Monday, 6 March 2017

Blue Plaques, Seaton, Devon

A  joint celebration of the 1000th anniversary of seaton in 2005, along with the centenary year of Rotary International, gave rise to the idea by Rotarian member Douglas Smith of providing blue plaques for the historic buildings in the town. The official English Heritage blue plaques are used to identify buildings where famous people once resided but, along with the expense and difficulties in gaining approval, this wasn't felt to be applicable. Therefore a different approach was used whereby the historic buildings themselves were highlighted, rather than who lived there.

With a short list of 20 buildings, 16 owners agreed to have blue plaques on their walls. Manufactured by Rob Gibbons, of R & H Signs, they were made in aluminium with a pvc laminate and bear both the Seaton Coat of Arms and the Rotary International symbol, together with a brief history of the building.

Check House

Check House was built by Sir William Trevelyan and his wife, Pauline, and was used as their seaside residence between 1864 and 1866. Originally called Calverly Lodge, it is thought that it may have been designed by John Ruskin. Sir William had inherited the manor of Seaton, and he and his wife developed and made many improvements to the area. Pauline was a patron of the Pre-Raphaelites and they entertained many well-known people of their day, including Thomas Carlyle and Florence Nightingale. Their friends also included Tennyson, Christina Rosetti, John Millais and William Morris’s wife Jane.

A grade II listed building, the interior includes a Beer Stone staircase with a wrought iron balustrade entwined with lilies. Now a Care Home, in 2005 an extension won the Healthcare Design Award for the best extension to an existing home.

The building itself is quite lovely, and there are some delightful examples of late Victorian Gothic features. Personally I feel that the additional check design on the new extension has taken a quirky, but beautifully designed building, and totally unbalanced it. Despite that, it's unusual and interesting with some fabulous history...just ignore the new bit; that's what I did when taking the photos! ;)

I have a separate page for Check House on my website, with a lot more history, information and photos, and I'll be posting that up on the blog too at a later date.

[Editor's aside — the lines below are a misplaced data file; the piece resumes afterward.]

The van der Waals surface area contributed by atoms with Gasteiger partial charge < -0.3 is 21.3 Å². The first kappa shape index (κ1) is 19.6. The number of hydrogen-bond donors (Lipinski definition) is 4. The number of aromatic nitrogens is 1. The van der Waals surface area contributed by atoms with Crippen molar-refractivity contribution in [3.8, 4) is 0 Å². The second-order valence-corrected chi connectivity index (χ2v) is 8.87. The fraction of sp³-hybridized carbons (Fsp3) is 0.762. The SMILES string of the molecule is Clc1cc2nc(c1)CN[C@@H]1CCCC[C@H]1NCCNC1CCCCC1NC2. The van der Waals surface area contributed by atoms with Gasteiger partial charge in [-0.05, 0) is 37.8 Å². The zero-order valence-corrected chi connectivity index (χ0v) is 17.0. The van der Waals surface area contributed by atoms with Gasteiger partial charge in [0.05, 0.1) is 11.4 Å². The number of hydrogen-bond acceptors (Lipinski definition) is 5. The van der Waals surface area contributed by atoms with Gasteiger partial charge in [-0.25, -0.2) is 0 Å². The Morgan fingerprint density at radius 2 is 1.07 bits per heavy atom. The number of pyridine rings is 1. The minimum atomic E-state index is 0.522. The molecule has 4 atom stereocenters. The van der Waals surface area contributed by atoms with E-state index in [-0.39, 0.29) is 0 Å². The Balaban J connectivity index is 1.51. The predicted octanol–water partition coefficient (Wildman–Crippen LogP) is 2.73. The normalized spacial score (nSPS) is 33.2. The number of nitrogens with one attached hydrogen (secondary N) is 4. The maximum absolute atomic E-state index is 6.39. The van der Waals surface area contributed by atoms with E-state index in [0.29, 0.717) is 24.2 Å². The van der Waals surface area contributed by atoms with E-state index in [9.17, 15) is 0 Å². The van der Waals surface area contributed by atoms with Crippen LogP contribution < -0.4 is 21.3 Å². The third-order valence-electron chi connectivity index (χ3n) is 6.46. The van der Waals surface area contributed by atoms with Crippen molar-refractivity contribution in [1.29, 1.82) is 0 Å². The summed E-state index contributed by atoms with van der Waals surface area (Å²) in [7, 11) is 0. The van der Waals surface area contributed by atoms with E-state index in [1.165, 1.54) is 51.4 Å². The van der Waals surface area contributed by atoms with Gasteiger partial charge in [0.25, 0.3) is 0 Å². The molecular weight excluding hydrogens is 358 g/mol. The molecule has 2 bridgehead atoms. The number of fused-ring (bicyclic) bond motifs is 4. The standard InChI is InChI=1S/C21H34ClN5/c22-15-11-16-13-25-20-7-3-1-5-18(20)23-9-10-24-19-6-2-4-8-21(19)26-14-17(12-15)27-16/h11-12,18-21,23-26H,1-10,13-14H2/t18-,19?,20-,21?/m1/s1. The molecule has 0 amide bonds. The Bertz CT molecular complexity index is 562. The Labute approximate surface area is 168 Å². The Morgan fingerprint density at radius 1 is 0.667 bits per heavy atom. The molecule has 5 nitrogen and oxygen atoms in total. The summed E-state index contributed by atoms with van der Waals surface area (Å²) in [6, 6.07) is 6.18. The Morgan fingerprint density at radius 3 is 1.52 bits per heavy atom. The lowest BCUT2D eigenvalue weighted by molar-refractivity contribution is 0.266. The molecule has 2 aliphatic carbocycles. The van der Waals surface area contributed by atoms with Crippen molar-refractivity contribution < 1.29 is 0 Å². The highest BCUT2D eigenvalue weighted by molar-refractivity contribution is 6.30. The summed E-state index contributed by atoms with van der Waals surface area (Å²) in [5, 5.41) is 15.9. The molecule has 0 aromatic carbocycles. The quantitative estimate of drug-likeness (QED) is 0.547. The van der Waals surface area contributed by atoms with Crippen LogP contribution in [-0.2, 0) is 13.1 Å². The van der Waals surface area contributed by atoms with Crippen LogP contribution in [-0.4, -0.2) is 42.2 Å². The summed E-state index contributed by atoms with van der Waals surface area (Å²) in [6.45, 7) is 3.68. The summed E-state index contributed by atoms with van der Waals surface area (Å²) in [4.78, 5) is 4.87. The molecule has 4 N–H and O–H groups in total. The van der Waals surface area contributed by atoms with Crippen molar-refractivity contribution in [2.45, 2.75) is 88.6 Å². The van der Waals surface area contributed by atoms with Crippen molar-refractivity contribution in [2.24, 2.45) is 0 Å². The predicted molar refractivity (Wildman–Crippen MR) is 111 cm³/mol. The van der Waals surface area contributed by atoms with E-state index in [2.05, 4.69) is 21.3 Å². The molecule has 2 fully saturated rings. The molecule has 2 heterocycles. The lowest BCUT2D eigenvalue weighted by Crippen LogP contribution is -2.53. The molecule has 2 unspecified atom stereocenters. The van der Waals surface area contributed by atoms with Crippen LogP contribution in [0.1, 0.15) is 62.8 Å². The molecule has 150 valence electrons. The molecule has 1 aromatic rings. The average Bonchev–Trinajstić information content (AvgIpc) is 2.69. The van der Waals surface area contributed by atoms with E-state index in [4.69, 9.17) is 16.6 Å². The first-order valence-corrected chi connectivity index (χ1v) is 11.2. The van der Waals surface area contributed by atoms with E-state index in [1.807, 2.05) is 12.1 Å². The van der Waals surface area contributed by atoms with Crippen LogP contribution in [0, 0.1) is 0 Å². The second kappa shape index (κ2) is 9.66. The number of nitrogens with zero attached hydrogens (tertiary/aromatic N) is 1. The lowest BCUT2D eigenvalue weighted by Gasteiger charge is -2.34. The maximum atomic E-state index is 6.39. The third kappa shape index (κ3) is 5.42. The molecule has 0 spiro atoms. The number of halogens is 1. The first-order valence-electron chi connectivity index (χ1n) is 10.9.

Seaforth Lodge 

Seaforth Lodge is a short distance along from Check House. and was built in 1863 for the Dowager Lady Ashburton, who also entertained noted visitors of the day, including the Carlisles and various members of the Pre-Raphaelite movement.

Wonderful wrought iron balconies and porches can be seen to the side and rear of the building, and is one of the delightful features of its time.


Now used for residential purposes and separated into different apartments. The main building, complete with an observatory on the roof, overlooks the cliffs, and at the front is a two-cottage building facing the road.

As with Check House, I'll be adding a separate posting of Seaforth at a later day, with more history, information and photos.

Axmouth Old Bridge

Although it looks stone-built, the bridge was actually completely manufactured in concrete and moulded to look like stone blocks. Built in 1877 by Sir Walter Trevelyan, who was a keen advocate for it's use, it is now the oldest mass concrete bridge in England.

Taken on a lovely misty day, the photo above shows the old bridge on the right with the new one on the left. The old bridge is now used as a pedestrian walkway.

An odd remain, above, is an old rail line across the river, which can be seen at low tide. This is the sole remains of an attempt to dam the river during WWII. Situated just above where the new bridge is now, this was the second aborted attempt, the first being further down towards the harbour.

Subsidence at the Axmouth side of the bridge. This is the 'fishing side', whereas the yachts and pleasure craft are moored on the Seaton side where they can access the sea from the harbour.

An article of Axmouth Harbour itself will be added from my website at a later date too, which contains the above information, along with much more history about the harbour...and lots more photos.

Axmouth Bridge Toll House

A toll bridge until 1907, the little toll house still remains on the Seaton side of the river and is now a residential house. The Lord of the Manor at that time was S. Sanders Stephens. He paid £2,200 towards the sum of £5,000 raised to free the bridge from tolls. Interestingly, Mr Stephens owned the company Stephens Ink and lived at the nearby Queen Anne style house, Stedcombe Manor...known by locals as 'The Inkpot', both due to the style and the ink association. 

 And, as with the others, there'll be a full article of the Toll House posted up at a later time.

One of the things that I sometimes struggle with is what to include, and more importantly...what to leave out. It's very tempting to take photos of everything, just for the sheer joy of photography and working on my website. But, I sometimes have to remind myself that it isn't a gazeteer, but a personal journey of places that I've visited and found interesting. This is why I've only included the above blue plaque buildings in Seaton so far. 

Mind, I haven't visited all of them so there may be additions on my website article later...and will add a post on this blog if and when I do. :)

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